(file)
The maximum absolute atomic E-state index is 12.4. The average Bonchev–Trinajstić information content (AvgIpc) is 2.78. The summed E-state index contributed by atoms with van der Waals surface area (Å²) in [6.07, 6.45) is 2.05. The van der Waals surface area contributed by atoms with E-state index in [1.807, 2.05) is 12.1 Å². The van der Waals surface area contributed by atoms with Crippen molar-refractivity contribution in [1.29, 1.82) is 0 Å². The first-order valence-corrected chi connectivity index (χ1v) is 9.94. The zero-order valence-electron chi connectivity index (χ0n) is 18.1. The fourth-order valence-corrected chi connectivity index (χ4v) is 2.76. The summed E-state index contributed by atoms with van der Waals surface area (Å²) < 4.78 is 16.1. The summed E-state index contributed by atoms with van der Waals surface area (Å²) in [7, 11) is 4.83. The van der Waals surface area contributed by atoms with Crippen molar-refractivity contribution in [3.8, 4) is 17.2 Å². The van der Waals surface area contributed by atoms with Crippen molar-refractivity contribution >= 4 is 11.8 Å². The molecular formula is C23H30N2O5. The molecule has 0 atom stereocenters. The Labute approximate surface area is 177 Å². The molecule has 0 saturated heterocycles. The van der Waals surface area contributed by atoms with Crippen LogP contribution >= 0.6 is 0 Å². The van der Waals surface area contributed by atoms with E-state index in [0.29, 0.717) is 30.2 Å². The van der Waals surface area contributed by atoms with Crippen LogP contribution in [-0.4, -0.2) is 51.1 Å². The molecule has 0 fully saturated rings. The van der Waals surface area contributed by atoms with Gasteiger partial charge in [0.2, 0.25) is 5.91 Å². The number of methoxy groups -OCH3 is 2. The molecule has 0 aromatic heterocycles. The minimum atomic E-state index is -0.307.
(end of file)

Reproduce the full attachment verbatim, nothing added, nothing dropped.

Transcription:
The maximum absolute atomic E-state index is 12.4. The average Bonchev–Trinajstić information content (AvgIpc) is 2.78. The summed E-state index contributed by atoms with van der Waals surface area (Å²) in [6.07, 6.45) is 2.05. The van der Waals surface area contributed by atoms with E-state index in [1.807, 2.05) is 12.1 Å². The van der Waals surface area contributed by atoms with Crippen molar-refractivity contribution in [1.29, 1.82) is 0 Å². The first-order valence-corrected chi connectivity index (χ1v) is 9.94. The zero-order valence-electron chi connectivity index (χ0n) is 18.1. The fourth-order valence-corrected chi connectivity index (χ4v) is 2.76. The summed E-state index contributed by atoms with van der Waals surface area (Å²) < 4.78 is 16.1. The summed E-state index contributed by atoms with van der Waals surface area (Å²) in [7, 11) is 4.83. The van der Waals surface area contributed by atoms with Crippen molar-refractivity contribution in [3.8, 4) is 17.2 Å². The van der Waals surface area contributed by atoms with Crippen molar-refractivity contribution >= 4 is 11.8 Å². The molecular formula is C23H30N2O5. The molecule has 0 atom stereocenters. The Labute approximate surface area is 177 Å². The molecule has 0 saturated heterocycles. The van der Waals surface area contributed by atoms with Crippen LogP contribution >= 0.6 is 0 Å². The van der Waals surface area contributed by atoms with E-state index in [0.29, 0.717) is 30.2 Å². The van der Waals surface area contributed by atoms with Crippen LogP contribution in [-0.4, -0.2) is 51.1 Å². The molecule has 0 fully saturated rings. The van der Waals surface area contributed by atoms with Gasteiger partial charge in [0.2, 0.25) is 5.91 Å². The number of methoxy groups -OCH3 is 2. The molecule has 0 aromatic heterocycles. The minimum atomic E-state index is -0.307.